1) The Kingkiller Chronicles by Patrick Rothfuss – I’ve already written once about this trilogy. The only negative point is that the third book isn’t finished yet and the first two were so good that it’s almost physically painful to wait for the third one! I heard someone say, “If you haven’t read these books or you didn’t like it, then you’re not my friend.” I won’t go quite that far, but this is one of my top three recommendations right now. You can listen to an interview with the author on the Triangulation podcast. (2,581 four and five star reviews on Amazon)

2) The Martian by Andy Weir – Technically I suppose this is sci-fi but it’s set very close to present day and is based on as much current science as possible. Tiny spoiler but in the first page or two, you realize that an astronaut gets stranded on Mars (they think he’s dead) and then he has to try and survive. It’s a bit like Robinson Crusoe on Mars. You can listen to an interview with the author on the Triangulation podcast. (4,271 four and five star reviews on Amazon)

3) Mistborn Trilogy  by Brandon Sanderson – This one is the most heavily fantasy/sci-fi of the bunch but it’s another solid recommendation. The basic concept is that there are a small subset of the population that can use various ingested metals to have a single simple super-power and an even smaller group can use all of the super-powers. The setting is a pre-technology world with an evil overlord and there are rumblings of a revolution which most people think is impossible. If I didn’t have so many other pressing responsibilities in my life, I could envision binging on three straight books. Fantastic storytelling! (980 four and five star reviews on Amazon)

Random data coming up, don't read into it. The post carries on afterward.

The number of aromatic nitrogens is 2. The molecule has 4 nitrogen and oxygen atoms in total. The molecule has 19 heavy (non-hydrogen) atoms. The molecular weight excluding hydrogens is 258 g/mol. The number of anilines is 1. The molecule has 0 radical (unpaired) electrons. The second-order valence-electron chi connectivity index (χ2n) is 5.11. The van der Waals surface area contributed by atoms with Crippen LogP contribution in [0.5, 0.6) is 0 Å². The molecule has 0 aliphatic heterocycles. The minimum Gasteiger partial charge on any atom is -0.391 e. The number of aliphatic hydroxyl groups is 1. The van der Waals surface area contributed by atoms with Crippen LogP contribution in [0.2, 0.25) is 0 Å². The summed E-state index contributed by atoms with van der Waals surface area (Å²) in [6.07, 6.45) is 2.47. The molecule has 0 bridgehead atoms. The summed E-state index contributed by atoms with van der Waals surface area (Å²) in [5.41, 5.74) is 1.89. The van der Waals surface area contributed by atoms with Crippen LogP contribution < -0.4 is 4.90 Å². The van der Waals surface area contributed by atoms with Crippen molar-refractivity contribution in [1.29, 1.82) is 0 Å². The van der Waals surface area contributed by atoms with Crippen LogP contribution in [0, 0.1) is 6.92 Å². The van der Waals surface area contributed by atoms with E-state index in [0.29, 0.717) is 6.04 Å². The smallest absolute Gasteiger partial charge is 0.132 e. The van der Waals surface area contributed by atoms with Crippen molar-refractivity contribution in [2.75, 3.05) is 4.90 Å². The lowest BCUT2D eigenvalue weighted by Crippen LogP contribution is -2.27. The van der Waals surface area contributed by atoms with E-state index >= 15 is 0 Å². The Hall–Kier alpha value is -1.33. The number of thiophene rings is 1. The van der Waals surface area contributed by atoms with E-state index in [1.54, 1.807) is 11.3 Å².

If I had to pick just one book to recommend, it would probably be The Martian because it probably appeals to the broadest swath of readers. Or you can just wait a few years for a movie to come out. After the success of Gravity, I don’t see how they won’t make a movie of The Martian. Do yourself a favor and read it now.

Bear Grylls Life Tips

I admit to being a Bear Grylls fanboy. I’ll watch just about anything he does, or at least give it a try. He has quite a few books so I decided to look at one. Meh. It’s really not very good, but there were three thoughts from the book that have really stuck with me.

  1. He talks about how it’s so easy to take your frustrations out on your closets friends and family. You see them every day so you feel very comfortable and you let down your guard. But if we love them the most, shouldn’t we give them the best of ourselves? “The smart man and woman save the best for those they love.”
  2. “We all have bigger and better stories, but it’s a good quality to be able to hold your tongue and allow the storyteller their moment in the sun.”
  3. “Here is a great definition of gossip I once heard: ‘If the person you’re speaking to will think worse or less of the person you’re speaking about, then it’s gossip, so cut it out!’”

The book is called A Survival Guide for Life: How to Achieve Your Goals, Thrive in Adversity, and Grow in Character. I can’t really recommend it if I can remember and act on even one of those three things then it was worth a read.